Doug Jones: Different from their mad, passionate love story, Saru and Burnham are very more like siblings who have gone through the phases of competition and being at each other’s throats a little bit and being jealous of mom’s attention, or whatever. And then growing into “Oh, we’ve been through life and death together.” We’ve had disagreements and then we’ve had coming back together again many a time over the over the course of the series. We’ve protected each other. We have gone through so much. So when it comes to a place in season 5 where change might be afoot for Saru or he has an opportunity coming, what does he do with that? His tether to Starship Discovery really is her. And so a moment comes – I won’t say what or why – but where he expresses a sense of family with her by touching foreheads with her. It’s something that we Kelpiens do, I did it with my sister Siranna in a previous season, and also with Su’Kal, my young protege that we found and I helped him become a Kelpien again and find himself among our people. Forehead touches. It’s not a romantic thing, it’s a family thing. And so there’s a moment with Burnham and Saru where I guide her into a forehead touch that was really, really quite touching for both of us.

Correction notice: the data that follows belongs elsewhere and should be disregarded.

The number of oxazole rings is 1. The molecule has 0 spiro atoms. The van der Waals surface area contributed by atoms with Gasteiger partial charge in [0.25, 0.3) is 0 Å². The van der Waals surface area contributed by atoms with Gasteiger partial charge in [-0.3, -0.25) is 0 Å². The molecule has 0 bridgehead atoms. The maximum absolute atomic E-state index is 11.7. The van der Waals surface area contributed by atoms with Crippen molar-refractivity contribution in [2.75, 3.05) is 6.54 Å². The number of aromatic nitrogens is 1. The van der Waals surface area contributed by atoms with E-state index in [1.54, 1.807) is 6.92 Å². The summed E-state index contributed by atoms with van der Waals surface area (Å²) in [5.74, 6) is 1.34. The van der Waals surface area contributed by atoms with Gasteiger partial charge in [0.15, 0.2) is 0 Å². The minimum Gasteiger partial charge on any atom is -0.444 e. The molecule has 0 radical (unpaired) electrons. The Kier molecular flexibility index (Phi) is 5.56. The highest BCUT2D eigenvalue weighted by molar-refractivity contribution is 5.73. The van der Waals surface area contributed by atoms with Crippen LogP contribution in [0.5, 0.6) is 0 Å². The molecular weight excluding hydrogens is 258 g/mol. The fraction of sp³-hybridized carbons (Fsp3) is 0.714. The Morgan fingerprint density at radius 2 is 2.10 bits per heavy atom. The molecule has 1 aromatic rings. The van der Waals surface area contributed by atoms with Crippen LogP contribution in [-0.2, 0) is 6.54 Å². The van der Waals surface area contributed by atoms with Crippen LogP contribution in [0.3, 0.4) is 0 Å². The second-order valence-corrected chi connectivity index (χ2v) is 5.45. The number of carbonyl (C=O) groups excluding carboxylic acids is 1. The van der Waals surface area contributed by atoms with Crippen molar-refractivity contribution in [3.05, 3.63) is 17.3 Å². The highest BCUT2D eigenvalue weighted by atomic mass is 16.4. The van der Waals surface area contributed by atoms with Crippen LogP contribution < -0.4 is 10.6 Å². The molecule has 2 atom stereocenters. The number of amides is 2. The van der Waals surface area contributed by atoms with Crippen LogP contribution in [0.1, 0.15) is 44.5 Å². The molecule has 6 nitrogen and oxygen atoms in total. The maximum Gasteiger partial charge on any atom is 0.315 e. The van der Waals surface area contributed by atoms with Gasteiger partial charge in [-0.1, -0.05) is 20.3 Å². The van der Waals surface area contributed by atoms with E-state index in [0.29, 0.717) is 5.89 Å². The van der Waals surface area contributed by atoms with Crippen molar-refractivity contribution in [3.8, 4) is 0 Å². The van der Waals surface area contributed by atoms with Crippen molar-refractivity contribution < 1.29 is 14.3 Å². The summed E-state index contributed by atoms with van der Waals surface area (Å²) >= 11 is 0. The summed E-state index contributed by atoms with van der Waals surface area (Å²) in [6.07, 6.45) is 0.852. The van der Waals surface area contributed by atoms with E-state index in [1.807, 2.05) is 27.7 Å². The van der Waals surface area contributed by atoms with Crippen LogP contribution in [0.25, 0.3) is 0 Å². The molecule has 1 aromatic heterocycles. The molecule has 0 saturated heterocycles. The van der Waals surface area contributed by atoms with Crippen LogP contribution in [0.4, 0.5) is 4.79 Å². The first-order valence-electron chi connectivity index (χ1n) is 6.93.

Sonequa Martin-Green as Burnham and Doug Jones as Saru in Star Trek: Discovery season 5 (Paramount+)

Even though you guys didn’t know this was going to be the last season ahead of time, did you have a sense it could be your final time with these characters as you were playing it?

Doug Jones: From Saru’s storyline throughout season 5, it felt like, “This could be a good finale for him,” before I knew it was our finale. So when I heard it was, I was like, “Well, that kind of almost makes sense,” for me, personally, selfishly. And then for the whole show, we had the luxury of going back and filming a little epilogue or a coda, we’re calling it, that they tack on to the last episode that gives you, the audience, a sense of closure for the whole series.